The Digital Divide, Part II

Carl Weinschenk

The original definition of the digital divide, which was heard a decade or so ago, was the gulf between people who had online access and those who didn't.


The definition has gradually changed. The new digital divide is a bit more subtle -- but just as troublesome. Indeed, the reality is that if regulators don't play their cards right, the impact could be worse than the digital divide as it originally was defined.


That sounds counterintuitive. After all, how could the divide be worse in the future when the initial definition focused on folks who had no connectivity at all? The reason is that the Internet now is more central to the lives of Americans. To have slow broadband going forward will be a huge liability because so much of our private and professional lives are lived on the Net.


That makes the first paragraph of a press release Gartner issued last week particularly troubling:


Ultra-high-speed residential broadband will create a bandwidth divide that will emerge in the next three to five years in which urbanized areas will benefit from increased download speeds while rural and less-populated areas will not, according to Gartner, Inc.


Though the release went in another direction, the initial statement is ominous. Yesterday, I blogged about the cumulative importance of the small battles that will shape the ground rules for the allocation of broadband stimulus money in the near term and, in the bigger picture, the overall future of broadband in the U.S.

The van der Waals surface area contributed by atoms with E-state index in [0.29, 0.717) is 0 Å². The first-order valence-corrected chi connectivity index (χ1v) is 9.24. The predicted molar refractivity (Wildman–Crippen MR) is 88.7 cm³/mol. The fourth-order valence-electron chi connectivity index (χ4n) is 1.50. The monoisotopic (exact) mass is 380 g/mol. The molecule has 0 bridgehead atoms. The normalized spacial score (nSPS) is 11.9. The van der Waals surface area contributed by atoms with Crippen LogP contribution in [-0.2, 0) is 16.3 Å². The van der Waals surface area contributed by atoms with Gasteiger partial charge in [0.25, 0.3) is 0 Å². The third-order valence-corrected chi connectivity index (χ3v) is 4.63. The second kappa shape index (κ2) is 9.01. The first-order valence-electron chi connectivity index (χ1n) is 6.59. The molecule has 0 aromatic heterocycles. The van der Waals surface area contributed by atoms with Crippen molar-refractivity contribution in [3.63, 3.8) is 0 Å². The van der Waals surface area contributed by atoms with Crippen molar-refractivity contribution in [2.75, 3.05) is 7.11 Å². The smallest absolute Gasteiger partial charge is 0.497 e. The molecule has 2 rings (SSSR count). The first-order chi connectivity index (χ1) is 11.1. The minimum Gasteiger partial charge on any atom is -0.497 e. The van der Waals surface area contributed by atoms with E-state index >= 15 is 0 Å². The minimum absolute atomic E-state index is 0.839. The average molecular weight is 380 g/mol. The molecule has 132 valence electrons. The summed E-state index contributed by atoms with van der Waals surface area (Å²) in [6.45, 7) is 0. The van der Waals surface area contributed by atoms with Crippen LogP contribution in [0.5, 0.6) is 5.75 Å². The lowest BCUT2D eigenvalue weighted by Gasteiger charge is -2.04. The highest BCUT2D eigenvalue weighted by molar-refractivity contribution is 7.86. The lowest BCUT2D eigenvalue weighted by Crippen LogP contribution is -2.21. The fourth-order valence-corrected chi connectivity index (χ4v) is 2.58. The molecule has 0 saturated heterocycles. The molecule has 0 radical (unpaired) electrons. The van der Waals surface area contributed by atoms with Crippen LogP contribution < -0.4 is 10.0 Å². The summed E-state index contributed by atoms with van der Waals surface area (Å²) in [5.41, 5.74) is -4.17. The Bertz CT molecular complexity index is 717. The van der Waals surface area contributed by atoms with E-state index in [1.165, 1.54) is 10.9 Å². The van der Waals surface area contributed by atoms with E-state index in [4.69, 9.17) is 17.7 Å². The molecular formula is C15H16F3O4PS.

Gartner, apparently, thinks it sees where this all is going. The organization, at least according to this release, thinks the dichotomy between rural and urban that was set in the 1990s will continue and accelerate as the speed differences between run-of-the-mill and state-of-the-art technologies become greater.


It may indeed turn out this way. It also is possible that the disparity won't be as pronounced and, indeed, online speeds in the city and country will tend to converge.


First, it's fair to note that it is a bit of a straw man argument. It's simplistic to compare rural and urban broadband. Broadband speeds are, and always have been, highly variable within each setting.


It's also important to acknowledge that rural telcos and cooperatives have a good track record of creating fast platforms, though they generally lack the bucks to get the word out. Coupled with stimulus and associated funding, these firms may be able to more effectively spread their innovations in areas with low population densities.


Finally, the commercialization of 4G promises to bring more bandwidth to the hinterlands.


Tying it all together is the fact that rural local, county, state and regional governments -- as well as the feds -- see the importance of healthy broadband for rural areas. So does the business community. The governments are driven by the desire to keep residents from moving -- amd taking their tax dollars with them. For business, the desire is to expand the workforce, which increasingly is online.


There never will be complete consistency between the broadband experiences everywhere. Going forward, however, there is reason to believe that the differences between urban and rural broadband speeds will not be as extreme as some predict.

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